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College Preparation Checklist

Date: 10/1/2017

Author: Financial Hotline


It is never too early for high schoolers to begin preparing for college. Much of what you begin as a freshman will be repeated as you begin each subsequent grade. StudentAid.Ed.Gov offers the following tips to stay on track.

Freshmen

- Estimate your potential financial aid using FAFSA4caster at fafsa.gov.

- Meet with your high school counselor to identify what courses you should take to improve your college acceptances.

- Find out what Advanced Placement courses are available and how to enroll in them.

- Get involved in school or community-based activities that interest you or let you explore career interests.

- Consider working or volunteering. Remember that it’s quality—not quantity—that counts

- Check out The Four Steps to College, at www.knowhow2go.org

- Watch videos on the “Prepare for College” playlist at www.YouTube.com/FederalStudentAid.

- Explore StudentAid.gov/parent for information on saving for college, borrowing for college, applying for financial aid, getting tax benefits to help make college affordable, and more.

- Use the career search at StudentAid.gov/careersearch to research your career options.

- Start compiling a list of your awards, honors, extracurricular activities, and paid and volunteer work.

- Consider participating in academic enrichment programs, summer workshops, and camps with specialty focuses such as music, arts, or science.

- Visit StudentAid.gov/whycollege

- Find ways to get help prepare for college at StudentAid.gov/prepare-for-college/help.

- Make sure you are fully aware of the provisions of any college savings accounts you have established.

Sophomores

- Meet with your school counselor to discuss colleges and their admissions requirements.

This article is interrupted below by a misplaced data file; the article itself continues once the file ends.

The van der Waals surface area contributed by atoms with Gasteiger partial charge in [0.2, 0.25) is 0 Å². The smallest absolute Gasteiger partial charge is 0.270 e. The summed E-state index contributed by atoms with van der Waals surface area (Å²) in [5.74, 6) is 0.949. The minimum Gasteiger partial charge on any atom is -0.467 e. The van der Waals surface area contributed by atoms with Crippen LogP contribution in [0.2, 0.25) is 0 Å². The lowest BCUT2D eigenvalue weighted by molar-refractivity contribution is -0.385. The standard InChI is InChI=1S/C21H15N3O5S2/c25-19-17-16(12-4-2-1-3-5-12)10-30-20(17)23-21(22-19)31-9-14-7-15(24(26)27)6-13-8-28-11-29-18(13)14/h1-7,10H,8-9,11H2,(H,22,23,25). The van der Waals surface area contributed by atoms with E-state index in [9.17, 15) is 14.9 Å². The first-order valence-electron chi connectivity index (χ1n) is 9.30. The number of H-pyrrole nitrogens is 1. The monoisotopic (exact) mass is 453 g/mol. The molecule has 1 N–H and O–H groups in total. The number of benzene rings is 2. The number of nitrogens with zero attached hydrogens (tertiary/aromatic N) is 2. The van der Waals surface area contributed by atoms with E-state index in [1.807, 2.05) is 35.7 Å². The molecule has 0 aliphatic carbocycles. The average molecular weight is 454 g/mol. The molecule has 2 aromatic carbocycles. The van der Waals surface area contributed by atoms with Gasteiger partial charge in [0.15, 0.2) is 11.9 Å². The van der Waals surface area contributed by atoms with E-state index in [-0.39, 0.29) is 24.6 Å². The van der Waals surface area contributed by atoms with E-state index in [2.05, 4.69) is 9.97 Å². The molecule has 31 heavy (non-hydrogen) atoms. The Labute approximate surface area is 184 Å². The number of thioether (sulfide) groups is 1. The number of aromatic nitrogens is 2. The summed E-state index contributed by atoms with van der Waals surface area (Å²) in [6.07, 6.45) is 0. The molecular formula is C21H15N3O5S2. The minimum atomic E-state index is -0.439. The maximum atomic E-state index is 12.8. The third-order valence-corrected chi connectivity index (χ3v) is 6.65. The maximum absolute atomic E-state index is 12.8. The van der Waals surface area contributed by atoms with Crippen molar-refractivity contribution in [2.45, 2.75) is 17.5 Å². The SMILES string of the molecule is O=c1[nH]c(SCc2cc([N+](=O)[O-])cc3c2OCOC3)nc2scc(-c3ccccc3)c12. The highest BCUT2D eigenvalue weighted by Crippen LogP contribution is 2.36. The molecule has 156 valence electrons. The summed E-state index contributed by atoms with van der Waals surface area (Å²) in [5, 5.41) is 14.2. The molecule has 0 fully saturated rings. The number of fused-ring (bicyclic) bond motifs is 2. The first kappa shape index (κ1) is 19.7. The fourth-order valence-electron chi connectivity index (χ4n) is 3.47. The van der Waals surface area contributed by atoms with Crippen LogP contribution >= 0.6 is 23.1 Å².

- Review the info at www.collegeboard.org and www.act.org and consider taking a practice Preliminary SAT/National Merit Scholarship Qualifying Test (PSAT/NMSQT®) orPSATTM 10, or the PreACTTM

- Use your summer wisely: Work, volunteer, or take a summer course at a local college.

- Go to career information events. Research majors that might be a good match for you.

Access and complete a career search at StudentAid.gov/careersearch.

- Learn the differences between grants, loans, workstudy, and scholarships at StudentAid.gov/types.

- Check out collegescorecard.ed.gov to explore schools

- Find out if your high school has college nights and plan to attend

- Check out StudentAid.gov/glance.

- Meet with your school counselor to create a yearly course schedule for meeting graduation requirements.

- Meet your advisor or school counselor to review your progress on AP and honors courses.

- Stay involved with community-based and leadership-oriented activities.

- Attend college and career information events.

Juniors

- Take the PSAT. Students must take the test in 11th grade to qualify for National Merit scholarships and programs.

- Attend in-person or online college fairs and college-prep presentations.

- Explore careers and their earning potentials in the Occupational Outlook Handbook.

- Register for college admission exams such as the SAT and ACT; take practice tests to prepare before the big day.

- Define your funding plans for college.

- Identify scholarship opportunities to pursue; note deadlines on calendar.

- Contact colleges to request information and applications.

- Start college visits and narrow down the colleges being considered.

- Make decisions regarding early decision or early action programs.

- Enter and/or update information in the FAFSA4caster.

Seniors

- Resist the urge to slack off. Keep up grades and continue school and community activities.

- Take (or retake) the SAT and/or ACT, if not already done.

- Complete and submit college applications prior to deadlines.

- Complete and submit scholarship applications prior to deadlines.

- Request transcripts and letters of recommendation.

- Register for a Federal Student Aid PIN.

- Meet with a counselor to verify that graduation requirements will be met on schedule.

- Work with parents to complete and submit the FAFSA.

- Review and make any necessary changes/corrections to the Student Aid Report.

- Finish submitting scholarship applications.

- Visit colleges on your “short list.”

- Consider college acceptances; compare financial aid packages offered.

- Call or meet with college financial aid representatives to explore all options available to you.

- Decide on the college to attend.

- Review StudentAid.gov to make informed decisions on financial aid and loans.

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